Poverty Summary. Plan:. What does it mean to be poor Relationship between different measures and deprivation Have we lost the war on poverty? Subjective measures U.S. Food insecurity: measures Effects of social assistance on Insecurity
Home ownership hasn’t changed
Nothing has gone really down
Air conditioning and telephones have jumped up
Computers have gone from 2-5% to 36%
Internet access is new to all
“People differ markedly in their views concerning the appropriate role of government in reducing economic inequality. Self-interest and differences in values explain part of the conflict over redistribution. But by far the most important fault line is that people hold different beliefs about why the rich are rich and the poor are poor.
Survey data show that people—rich and poor alike—who think that “getting ahead and succeeding in life” depends on “hard work” or “willingness to take risks” tend to oppose redistributive programs.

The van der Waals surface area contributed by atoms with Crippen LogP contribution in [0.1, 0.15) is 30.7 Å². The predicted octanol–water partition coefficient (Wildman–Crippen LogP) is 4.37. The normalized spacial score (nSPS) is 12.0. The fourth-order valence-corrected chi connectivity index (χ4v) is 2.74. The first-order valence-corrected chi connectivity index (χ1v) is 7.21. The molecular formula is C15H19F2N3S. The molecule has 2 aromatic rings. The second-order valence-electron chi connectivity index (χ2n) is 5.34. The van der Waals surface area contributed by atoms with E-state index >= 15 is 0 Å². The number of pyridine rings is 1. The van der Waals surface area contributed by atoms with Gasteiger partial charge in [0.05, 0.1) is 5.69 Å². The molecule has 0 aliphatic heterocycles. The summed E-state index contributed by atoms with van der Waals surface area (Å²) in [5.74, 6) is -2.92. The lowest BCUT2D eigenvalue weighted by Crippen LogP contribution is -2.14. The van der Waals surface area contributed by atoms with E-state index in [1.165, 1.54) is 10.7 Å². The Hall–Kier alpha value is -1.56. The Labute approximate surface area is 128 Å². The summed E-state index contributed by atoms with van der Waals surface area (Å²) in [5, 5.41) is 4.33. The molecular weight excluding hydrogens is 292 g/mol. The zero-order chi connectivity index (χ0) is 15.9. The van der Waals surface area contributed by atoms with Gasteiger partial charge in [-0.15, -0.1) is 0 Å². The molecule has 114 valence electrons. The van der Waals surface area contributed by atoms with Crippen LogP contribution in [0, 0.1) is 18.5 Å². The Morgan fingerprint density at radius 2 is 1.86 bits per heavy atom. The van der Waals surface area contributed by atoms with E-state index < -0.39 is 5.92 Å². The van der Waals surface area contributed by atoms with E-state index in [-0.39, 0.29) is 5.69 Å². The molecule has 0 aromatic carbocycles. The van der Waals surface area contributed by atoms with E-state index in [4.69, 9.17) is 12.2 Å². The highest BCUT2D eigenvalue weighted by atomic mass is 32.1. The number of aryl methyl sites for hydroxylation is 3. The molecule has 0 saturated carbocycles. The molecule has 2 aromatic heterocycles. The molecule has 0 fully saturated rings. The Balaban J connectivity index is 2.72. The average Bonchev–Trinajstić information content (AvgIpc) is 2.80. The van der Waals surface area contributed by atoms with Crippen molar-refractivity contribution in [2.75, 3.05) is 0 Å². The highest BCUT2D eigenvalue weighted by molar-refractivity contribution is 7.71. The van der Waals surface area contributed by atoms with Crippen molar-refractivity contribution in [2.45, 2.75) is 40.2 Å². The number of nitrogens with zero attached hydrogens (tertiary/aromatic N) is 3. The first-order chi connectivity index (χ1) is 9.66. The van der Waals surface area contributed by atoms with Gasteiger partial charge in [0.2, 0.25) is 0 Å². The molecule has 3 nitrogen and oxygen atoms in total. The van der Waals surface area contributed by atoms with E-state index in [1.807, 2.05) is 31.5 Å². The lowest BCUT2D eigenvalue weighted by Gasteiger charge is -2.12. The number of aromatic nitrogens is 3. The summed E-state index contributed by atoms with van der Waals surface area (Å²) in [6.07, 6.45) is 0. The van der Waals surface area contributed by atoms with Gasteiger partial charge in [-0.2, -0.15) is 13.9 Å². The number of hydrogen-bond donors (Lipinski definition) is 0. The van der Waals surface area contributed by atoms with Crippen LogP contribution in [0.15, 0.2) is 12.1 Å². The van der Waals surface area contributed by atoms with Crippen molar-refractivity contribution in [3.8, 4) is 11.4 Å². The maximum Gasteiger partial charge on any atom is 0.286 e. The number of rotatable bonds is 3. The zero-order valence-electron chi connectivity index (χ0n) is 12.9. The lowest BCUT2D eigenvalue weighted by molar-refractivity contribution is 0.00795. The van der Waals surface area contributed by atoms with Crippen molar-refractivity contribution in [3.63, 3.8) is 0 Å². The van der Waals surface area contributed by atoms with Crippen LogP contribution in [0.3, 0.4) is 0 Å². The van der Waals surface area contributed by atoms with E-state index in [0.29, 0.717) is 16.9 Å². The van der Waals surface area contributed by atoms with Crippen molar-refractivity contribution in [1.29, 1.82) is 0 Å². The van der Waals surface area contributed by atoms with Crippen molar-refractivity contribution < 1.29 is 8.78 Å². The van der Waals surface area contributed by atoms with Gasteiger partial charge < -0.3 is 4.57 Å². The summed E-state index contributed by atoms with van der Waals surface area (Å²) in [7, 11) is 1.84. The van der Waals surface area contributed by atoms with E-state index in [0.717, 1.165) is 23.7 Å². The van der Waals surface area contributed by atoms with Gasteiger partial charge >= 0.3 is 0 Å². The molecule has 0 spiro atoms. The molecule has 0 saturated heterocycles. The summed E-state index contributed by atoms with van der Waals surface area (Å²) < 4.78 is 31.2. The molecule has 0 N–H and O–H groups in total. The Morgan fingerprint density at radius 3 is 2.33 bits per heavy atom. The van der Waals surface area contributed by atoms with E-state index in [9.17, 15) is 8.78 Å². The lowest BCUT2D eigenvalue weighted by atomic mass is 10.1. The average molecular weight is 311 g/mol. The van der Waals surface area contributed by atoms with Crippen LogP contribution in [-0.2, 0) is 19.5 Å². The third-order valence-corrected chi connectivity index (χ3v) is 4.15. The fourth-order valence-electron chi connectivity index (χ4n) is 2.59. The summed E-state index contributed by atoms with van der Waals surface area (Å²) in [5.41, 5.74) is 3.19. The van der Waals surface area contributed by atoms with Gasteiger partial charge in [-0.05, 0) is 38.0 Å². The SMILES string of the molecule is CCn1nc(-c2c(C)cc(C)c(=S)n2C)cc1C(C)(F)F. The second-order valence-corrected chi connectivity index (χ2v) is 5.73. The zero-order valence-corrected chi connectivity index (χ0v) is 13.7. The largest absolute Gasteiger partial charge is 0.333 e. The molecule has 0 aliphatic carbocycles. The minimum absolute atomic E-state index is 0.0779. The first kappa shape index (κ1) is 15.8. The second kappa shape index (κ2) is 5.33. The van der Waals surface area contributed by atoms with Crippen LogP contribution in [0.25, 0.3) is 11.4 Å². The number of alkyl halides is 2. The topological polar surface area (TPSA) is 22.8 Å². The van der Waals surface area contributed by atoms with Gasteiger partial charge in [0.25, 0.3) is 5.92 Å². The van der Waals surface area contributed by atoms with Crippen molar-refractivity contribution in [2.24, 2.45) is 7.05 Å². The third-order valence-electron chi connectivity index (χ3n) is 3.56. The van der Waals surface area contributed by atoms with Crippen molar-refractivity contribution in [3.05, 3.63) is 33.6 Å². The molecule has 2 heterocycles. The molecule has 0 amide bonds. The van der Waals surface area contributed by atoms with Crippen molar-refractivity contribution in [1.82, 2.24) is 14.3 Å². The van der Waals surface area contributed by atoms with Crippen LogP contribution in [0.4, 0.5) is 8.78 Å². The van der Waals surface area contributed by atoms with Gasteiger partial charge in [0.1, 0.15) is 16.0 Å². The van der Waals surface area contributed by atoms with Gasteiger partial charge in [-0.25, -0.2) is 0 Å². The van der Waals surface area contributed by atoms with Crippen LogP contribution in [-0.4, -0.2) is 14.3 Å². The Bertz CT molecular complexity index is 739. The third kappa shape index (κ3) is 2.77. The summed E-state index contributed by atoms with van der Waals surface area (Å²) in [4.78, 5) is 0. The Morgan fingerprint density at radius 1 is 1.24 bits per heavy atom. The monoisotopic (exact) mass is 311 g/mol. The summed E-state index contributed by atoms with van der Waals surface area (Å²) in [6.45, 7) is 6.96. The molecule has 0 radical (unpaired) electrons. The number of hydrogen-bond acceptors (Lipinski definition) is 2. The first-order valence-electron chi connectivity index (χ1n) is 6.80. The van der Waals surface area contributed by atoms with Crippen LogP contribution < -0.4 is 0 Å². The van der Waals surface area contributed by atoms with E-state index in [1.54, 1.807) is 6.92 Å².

Conversely, those who think that the key to success is “money inherited from family,” “parents and the family environment,” “connections and knowing the right people,” or being white, support redistribution.
Handing down success strikes many people as unfair even if the stakes are small, while differences in achieved success may be unobjectionable even with high stakes, as long as the playing field is considered level.
How level is the intergenerational playing field? What are the causal mechanisms that underlie the intergenerational transmission of economic status? Are these mechanisms amenable to public policies in a way that would make the attainment of economic success more fair? These are the questions we will try to answer
Bowles & Gintis (2002)